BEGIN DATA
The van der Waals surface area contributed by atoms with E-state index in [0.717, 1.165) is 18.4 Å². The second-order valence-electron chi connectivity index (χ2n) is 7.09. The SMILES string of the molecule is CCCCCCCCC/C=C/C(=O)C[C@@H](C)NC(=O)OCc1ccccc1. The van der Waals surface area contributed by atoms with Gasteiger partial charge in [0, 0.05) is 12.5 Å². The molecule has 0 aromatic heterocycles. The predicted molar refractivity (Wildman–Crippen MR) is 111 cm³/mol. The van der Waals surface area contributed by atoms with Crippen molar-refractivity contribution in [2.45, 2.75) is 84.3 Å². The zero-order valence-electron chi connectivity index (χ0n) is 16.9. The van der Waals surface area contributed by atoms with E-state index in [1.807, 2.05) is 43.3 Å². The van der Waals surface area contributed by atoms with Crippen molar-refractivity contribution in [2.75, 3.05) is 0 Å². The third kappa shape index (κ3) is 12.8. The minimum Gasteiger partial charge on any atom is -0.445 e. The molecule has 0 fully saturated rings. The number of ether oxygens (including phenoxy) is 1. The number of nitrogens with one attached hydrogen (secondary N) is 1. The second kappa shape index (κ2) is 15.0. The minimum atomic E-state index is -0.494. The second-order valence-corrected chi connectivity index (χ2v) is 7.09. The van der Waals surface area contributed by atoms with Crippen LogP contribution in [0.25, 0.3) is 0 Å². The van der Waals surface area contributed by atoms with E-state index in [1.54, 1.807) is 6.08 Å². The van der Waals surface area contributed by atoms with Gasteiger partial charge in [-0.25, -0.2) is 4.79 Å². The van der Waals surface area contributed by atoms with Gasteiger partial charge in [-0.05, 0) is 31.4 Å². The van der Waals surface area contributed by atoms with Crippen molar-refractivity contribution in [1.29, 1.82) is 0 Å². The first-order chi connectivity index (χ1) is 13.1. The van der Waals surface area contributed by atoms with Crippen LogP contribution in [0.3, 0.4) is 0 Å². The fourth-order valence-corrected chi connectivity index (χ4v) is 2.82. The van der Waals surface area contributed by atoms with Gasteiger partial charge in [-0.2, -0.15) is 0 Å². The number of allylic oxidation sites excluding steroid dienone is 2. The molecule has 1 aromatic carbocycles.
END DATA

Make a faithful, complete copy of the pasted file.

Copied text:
The van der Waals surface area contributed by atoms with E-state index in [0.717, 1.165) is 18.4 Å². The second-order valence-electron chi connectivity index (χ2n) is 7.09. The SMILES string of the molecule is CCCCCCCCC/C=C/C(=O)C[C@@H](C)NC(=O)OCc1ccccc1. The van der Waals surface area contributed by atoms with Gasteiger partial charge in [0, 0.05) is 12.5 Å². The molecule has 0 aromatic heterocycles. The predicted molar refractivity (Wildman–Crippen MR) is 111 cm³/mol. The van der Waals surface area contributed by atoms with Crippen molar-refractivity contribution in [2.45, 2.75) is 84.3 Å². The zero-order valence-electron chi connectivity index (χ0n) is 16.9. The van der Waals surface area contributed by atoms with E-state index in [1.807, 2.05) is 43.3 Å². The van der Waals surface area contributed by atoms with Crippen molar-refractivity contribution in [2.75, 3.05) is 0 Å². The third kappa shape index (κ3) is 12.8. The minimum Gasteiger partial charge on any atom is -0.445 e. The molecule has 0 fully saturated rings. The number of ether oxygens (including phenoxy) is 1. The number of nitrogens with one attached hydrogen (secondary N) is 1. The second kappa shape index (κ2) is 15.0. The minimum atomic E-state index is -0.494. The second-order valence-corrected chi connectivity index (χ2v) is 7.09. The van der Waals surface area contributed by atoms with Crippen LogP contribution in [0.25, 0.3) is 0 Å². The van der Waals surface area contributed by atoms with E-state index in [1.54, 1.807) is 6.08 Å². The van der Waals surface area contributed by atoms with Gasteiger partial charge in [-0.25, -0.2) is 4.79 Å². The van der Waals surface area contributed by atoms with Gasteiger partial charge in [-0.05, 0) is 31.4 Å². The van der Waals surface area contributed by atoms with Crippen molar-refractivity contribution in [1.29, 1.82) is 0 Å². The first-order chi connectivity index (χ1) is 13.1. The van der Waals surface area contributed by atoms with Crippen LogP contribution in [0.3, 0.4) is 0 Å². The fourth-order valence-corrected chi connectivity index (χ4v) is 2.82. The van der Waals surface area contributed by atoms with Gasteiger partial charge in [-0.2, -0.15) is 0 Å². The number of allylic oxidation sites excluding steroid dienone is 2. The molecule has 1 aromatic carbocycles.